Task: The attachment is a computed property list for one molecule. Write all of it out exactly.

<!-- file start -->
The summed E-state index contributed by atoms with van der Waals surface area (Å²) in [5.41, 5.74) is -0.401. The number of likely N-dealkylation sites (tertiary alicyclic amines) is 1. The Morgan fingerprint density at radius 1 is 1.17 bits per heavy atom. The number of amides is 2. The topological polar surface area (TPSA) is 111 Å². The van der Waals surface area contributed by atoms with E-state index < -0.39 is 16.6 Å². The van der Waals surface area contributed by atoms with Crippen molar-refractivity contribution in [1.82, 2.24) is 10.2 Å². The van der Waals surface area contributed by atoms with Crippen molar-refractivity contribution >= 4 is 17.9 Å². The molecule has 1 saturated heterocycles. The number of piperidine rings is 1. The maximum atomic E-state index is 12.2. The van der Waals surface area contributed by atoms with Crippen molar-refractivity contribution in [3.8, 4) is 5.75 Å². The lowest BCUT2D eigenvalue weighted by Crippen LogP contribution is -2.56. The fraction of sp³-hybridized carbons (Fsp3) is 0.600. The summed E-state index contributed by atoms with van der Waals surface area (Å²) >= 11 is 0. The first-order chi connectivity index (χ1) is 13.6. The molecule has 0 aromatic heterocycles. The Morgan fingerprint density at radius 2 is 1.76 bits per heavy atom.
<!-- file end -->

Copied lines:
The summed E-state index contributed by atoms with van der Waals surface area (Å²) in [5.41, 5.74) is -0.401. The number of likely N-dealkylation sites (tertiary alicyclic amines) is 1. The Morgan fingerprint density at radius 1 is 1.17 bits per heavy atom. The number of amides is 2. The topological polar surface area (TPSA) is 111 Å². The van der Waals surface area contributed by atoms with E-state index < -0.39 is 16.6 Å². The van der Waals surface area contributed by atoms with Crippen molar-refractivity contribution in [1.82, 2.24) is 10.2 Å². The van der Waals surface area contributed by atoms with Crippen molar-refractivity contribution >= 4 is 17.9 Å². The molecule has 1 saturated heterocycles. The number of piperidine rings is 1. The maximum atomic E-state index is 12.2. The van der Waals surface area contributed by atoms with Crippen molar-refractivity contribution in [3.8, 4) is 5.75 Å². The lowest BCUT2D eigenvalue weighted by Crippen LogP contribution is -2.56. The fraction of sp³-hybridized carbons (Fsp3) is 0.600. The summed E-state index contributed by atoms with van der Waals surface area (Å²) >= 11 is 0. The first-order chi connectivity index (χ1) is 13.6. The molecule has 0 aromatic heterocycles. The Morgan fingerprint density at radius 2 is 1.76 bits per heavy atom.